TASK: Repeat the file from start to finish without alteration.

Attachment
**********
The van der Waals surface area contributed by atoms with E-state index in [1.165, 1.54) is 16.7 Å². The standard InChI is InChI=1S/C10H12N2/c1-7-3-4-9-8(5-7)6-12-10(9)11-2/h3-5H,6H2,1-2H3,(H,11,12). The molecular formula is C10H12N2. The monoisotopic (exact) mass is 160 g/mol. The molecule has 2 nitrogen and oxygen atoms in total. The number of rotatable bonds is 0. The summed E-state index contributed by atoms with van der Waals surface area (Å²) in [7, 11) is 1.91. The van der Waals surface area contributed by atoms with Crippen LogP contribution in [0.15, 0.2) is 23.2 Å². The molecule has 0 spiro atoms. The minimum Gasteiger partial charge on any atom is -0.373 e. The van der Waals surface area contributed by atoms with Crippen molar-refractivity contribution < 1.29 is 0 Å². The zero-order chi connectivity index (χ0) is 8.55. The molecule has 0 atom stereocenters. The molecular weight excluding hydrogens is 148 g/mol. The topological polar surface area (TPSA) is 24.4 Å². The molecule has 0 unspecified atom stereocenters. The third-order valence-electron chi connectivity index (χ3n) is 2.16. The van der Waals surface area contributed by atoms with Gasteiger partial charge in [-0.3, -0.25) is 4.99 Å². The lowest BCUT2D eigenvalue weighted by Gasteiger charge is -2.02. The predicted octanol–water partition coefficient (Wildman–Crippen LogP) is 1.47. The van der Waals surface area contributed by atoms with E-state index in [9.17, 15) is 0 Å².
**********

The van der Waals surface area contributed by atoms with E-state index in [1.165, 1.54) is 16.7 Å². The standard InChI is InChI=1S/C10H12N2/c1-7-3-4-9-8(5-7)6-12-10(9)11-2/h3-5H,6H2,1-2H3,(H,11,12). The molecular formula is C10H12N2. The monoisotopic (exact) mass is 160 g/mol. The molecule has 2 nitrogen and oxygen atoms in total. The number of rotatable bonds is 0. The summed E-state index contributed by atoms with van der Waals surface area (Å²) in [7, 11) is 1.91. The van der Waals surface area contributed by atoms with Crippen LogP contribution in [0.15, 0.2) is 23.2 Å². The molecule has 0 spiro atoms. The minimum Gasteiger partial charge on any atom is -0.373 e. The van der Waals surface area contributed by atoms with Crippen molar-refractivity contribution < 1.29 is 0 Å². The zero-order chi connectivity index (χ0) is 8.55. The molecule has 0 atom stereocenters. The molecular weight excluding hydrogens is 148 g/mol. The topological polar surface area (TPSA) is 24.4 Å². The molecule has 0 unspecified atom stereocenters. The third-order valence-electron chi connectivity index (χ3n) is 2.16. The van der Waals surface area contributed by atoms with Gasteiger partial charge in [-0.3, -0.25) is 4.99 Å². The lowest BCUT2D eigenvalue weighted by Gasteiger charge is -2.02. The predicted octanol–water partition coefficient (Wildman–Crippen LogP) is 1.47. The van der Waals surface area contributed by atoms with E-state index in [9.17, 15) is 0 Å².